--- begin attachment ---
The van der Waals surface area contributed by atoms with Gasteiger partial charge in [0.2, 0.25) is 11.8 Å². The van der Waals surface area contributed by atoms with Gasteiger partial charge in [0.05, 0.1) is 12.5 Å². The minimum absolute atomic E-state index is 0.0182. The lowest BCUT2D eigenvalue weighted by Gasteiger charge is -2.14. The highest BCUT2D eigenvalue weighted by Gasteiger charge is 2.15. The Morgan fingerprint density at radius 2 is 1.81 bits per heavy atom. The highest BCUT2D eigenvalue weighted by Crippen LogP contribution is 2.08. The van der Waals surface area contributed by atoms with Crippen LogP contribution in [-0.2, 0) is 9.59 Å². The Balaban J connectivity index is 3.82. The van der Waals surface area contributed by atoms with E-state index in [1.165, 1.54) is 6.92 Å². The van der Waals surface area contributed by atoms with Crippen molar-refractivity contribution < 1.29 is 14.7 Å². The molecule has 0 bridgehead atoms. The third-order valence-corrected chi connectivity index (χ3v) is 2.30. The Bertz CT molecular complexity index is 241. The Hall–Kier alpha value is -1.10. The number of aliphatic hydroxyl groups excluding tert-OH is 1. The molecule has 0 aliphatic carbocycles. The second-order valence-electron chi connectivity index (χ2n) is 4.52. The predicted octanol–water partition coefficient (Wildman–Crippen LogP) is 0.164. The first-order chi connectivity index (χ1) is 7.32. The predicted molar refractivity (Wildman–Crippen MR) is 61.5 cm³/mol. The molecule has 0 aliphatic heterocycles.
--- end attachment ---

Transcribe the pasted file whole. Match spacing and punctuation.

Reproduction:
The van der Waals surface area contributed by atoms with Gasteiger partial charge in [0.2, 0.25) is 11.8 Å². The van der Waals surface area contributed by atoms with Gasteiger partial charge in [0.05, 0.1) is 12.5 Å². The minimum absolute atomic E-state index is 0.0182. The lowest BCUT2D eigenvalue weighted by Gasteiger charge is -2.14. The highest BCUT2D eigenvalue weighted by Gasteiger charge is 2.15. The Morgan fingerprint density at radius 2 is 1.81 bits per heavy atom. The highest BCUT2D eigenvalue weighted by Crippen LogP contribution is 2.08. The van der Waals surface area contributed by atoms with Crippen LogP contribution in [-0.2, 0) is 9.59 Å². The Balaban J connectivity index is 3.82. The van der Waals surface area contributed by atoms with E-state index in [1.165, 1.54) is 6.92 Å². The van der Waals surface area contributed by atoms with Crippen molar-refractivity contribution < 1.29 is 14.7 Å². The molecule has 0 bridgehead atoms. The third-order valence-corrected chi connectivity index (χ3v) is 2.30. The Bertz CT molecular complexity index is 241. The Hall–Kier alpha value is -1.10. The number of aliphatic hydroxyl groups excluding tert-OH is 1. The molecule has 0 aliphatic carbocycles. The second-order valence-electron chi connectivity index (χ2n) is 4.52. The predicted octanol–water partition coefficient (Wildman–Crippen LogP) is 0.164. The first-order chi connectivity index (χ1) is 7.32. The predicted molar refractivity (Wildman–Crippen MR) is 61.5 cm³/mol. The molecule has 0 aliphatic heterocycles.